|Fear and risk are two very different things. Solving one does not always solve the other.|
I live in one of the most livable towns in the country. It has a variety of bookstores, an active and safe teen skate park, accommodation for the elderly, alternative housing options like cohousing, and two local industries.
There are over 40 restaurants for just 8,000 people (obviously a tourist town) and a festival every weekend from spring till winter. It has one of the most successful farmers markets and a vibrant and architecturally interesting downtown.
There hasn't been a murder in the city for decades and last year there were 52 violent crimes (mostly minor assaults) in the county with about 29,000 residents producing a county violence rate of 17 violent incidents per 100,000 residents.
In short, it is safe and vibrant.
Gotham City crime
New York City is also one of the most vibrant cities in the country and by every meaningful measure, it dwarfs my town. It has thousands of restaurants, bookstores, festivals, and every other amenity imaginable serving a city of over 8 million. It has a lower crime rate than most large cities. Yet, in comparison to my town the violent crime rate last year in NYC was 55 violent crimes per 100,000 residents.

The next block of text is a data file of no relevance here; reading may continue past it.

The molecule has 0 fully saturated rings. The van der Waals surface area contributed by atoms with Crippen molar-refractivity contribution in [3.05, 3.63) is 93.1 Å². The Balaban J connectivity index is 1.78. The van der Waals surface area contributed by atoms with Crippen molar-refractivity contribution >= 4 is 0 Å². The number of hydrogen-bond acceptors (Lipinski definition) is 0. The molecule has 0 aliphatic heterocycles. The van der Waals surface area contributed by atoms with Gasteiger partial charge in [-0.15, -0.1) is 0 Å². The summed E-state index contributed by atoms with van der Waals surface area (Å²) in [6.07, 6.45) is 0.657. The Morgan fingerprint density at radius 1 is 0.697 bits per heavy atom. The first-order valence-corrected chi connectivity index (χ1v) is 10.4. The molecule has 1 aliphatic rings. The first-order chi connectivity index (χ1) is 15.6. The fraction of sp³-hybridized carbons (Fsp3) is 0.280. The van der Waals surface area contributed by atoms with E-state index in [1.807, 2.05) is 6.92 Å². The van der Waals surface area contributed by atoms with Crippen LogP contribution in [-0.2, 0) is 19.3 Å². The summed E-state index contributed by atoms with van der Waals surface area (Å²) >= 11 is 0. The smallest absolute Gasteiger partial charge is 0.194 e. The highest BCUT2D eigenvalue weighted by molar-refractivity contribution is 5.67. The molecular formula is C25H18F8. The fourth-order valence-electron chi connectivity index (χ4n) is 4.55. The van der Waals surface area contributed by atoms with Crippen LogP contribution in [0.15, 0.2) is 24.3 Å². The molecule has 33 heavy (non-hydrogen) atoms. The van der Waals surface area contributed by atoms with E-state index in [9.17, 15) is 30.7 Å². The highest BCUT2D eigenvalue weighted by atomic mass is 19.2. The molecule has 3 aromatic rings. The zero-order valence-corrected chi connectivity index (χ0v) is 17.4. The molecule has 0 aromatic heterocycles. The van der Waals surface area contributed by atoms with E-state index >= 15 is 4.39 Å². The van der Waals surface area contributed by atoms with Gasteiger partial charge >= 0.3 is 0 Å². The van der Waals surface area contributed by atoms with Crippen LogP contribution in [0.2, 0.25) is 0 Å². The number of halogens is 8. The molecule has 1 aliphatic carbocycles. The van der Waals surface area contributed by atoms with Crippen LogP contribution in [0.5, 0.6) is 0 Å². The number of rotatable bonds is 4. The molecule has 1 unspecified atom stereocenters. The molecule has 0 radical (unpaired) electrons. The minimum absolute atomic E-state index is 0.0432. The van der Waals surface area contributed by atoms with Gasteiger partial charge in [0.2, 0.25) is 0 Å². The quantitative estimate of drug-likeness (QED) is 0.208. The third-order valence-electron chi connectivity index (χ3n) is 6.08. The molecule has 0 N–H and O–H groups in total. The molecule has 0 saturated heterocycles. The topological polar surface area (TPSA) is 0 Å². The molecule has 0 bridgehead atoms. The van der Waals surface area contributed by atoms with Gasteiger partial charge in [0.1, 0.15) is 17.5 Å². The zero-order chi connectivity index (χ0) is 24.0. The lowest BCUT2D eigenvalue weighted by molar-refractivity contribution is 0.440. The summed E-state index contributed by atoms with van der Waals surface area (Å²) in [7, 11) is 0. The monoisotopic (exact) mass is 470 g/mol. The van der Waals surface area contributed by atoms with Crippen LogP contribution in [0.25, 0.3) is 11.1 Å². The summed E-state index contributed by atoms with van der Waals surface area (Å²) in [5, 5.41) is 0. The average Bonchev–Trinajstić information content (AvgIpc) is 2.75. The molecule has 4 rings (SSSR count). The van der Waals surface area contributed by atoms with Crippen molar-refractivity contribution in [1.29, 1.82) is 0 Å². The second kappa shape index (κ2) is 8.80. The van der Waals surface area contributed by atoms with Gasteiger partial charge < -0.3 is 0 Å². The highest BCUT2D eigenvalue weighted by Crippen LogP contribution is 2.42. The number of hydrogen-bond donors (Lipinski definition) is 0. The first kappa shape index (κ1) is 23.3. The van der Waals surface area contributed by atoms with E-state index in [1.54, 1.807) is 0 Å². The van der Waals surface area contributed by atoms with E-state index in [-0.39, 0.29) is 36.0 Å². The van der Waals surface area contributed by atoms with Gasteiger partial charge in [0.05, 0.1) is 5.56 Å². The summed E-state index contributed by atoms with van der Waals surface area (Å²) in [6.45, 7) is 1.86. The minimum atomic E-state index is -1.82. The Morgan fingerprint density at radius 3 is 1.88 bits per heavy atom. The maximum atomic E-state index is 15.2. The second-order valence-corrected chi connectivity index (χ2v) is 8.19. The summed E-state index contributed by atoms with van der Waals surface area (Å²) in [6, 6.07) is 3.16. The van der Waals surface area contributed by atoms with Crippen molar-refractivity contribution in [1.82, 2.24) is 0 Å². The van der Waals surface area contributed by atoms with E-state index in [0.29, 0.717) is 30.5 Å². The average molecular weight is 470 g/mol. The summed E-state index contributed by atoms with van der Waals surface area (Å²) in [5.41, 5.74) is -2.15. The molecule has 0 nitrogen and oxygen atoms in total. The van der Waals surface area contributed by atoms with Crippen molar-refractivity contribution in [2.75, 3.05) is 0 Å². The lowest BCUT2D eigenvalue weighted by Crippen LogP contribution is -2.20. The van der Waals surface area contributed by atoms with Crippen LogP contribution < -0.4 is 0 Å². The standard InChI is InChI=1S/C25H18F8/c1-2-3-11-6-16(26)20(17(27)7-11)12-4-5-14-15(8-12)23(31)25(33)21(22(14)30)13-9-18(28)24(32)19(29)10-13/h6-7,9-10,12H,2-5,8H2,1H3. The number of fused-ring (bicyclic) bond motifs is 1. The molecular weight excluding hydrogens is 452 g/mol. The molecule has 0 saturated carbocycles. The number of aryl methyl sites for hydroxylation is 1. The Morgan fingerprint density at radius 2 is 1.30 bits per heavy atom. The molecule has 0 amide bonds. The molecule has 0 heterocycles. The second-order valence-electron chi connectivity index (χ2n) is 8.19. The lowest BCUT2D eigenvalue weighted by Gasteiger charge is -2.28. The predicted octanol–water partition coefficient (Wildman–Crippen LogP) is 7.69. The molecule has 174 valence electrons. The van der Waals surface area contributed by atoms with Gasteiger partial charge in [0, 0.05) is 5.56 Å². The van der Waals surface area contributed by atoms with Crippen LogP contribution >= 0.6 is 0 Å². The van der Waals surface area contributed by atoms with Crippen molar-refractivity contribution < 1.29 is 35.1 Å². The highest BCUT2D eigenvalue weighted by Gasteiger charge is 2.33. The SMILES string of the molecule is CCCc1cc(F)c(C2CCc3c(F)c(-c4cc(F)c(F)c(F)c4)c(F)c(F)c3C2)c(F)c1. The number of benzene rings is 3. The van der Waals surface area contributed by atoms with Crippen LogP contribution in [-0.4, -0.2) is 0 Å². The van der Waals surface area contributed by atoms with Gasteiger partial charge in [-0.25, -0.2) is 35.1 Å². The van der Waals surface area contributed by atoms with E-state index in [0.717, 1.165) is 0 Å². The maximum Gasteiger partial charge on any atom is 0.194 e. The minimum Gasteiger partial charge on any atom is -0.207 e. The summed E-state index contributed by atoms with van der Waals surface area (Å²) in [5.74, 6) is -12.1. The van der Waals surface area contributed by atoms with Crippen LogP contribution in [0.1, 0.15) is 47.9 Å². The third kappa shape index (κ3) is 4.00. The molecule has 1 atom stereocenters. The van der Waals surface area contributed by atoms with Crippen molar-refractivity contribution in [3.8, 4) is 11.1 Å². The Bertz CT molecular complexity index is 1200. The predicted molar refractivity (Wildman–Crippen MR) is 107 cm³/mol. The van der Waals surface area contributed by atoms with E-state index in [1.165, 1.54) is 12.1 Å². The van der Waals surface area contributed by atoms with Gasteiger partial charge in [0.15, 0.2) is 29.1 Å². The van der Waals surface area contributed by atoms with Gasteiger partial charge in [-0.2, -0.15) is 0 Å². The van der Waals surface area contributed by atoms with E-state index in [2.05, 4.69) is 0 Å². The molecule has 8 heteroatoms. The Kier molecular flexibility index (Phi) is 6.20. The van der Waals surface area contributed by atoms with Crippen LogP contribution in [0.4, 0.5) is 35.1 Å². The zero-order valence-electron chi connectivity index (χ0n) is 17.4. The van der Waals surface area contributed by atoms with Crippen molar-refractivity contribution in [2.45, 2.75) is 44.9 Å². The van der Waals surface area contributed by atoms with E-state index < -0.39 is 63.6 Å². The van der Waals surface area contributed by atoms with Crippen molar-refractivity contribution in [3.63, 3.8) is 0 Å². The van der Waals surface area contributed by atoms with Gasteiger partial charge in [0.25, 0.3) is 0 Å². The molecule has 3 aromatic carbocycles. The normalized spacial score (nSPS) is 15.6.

In other words, the violent crime rate there was three times higher than here.
Yet a former neighbor, a young woman who lived in New York until recently, describes feeling much safer on New York streets than here. She is more concerned about walking home in the dark here than walking there even though her actual risk is 3 times higher (To be fair I doubt she knew the different rates, only how she felt).
The Truth about Risk
Perception and risk are two entirely different animals. I have spent many years working in high crime places. I learn about the cues of environment, attitude of the locals, and actual crime risks. My first lesson - we may feel safe but not be so.
This week I read a great blog about crime risk by Sam Harris titled The Truth about Violence. He cites four basic safety principles including how to avoid dangerous places and people.
Harris also describes a truism about us: It is unpleasant to study the details of crime and violence—and for this reason many of us never do. I am convinced, however, that some planning and preparation can greatly reduce a person’s risk.
Read Harris's blog. It's worthwhile.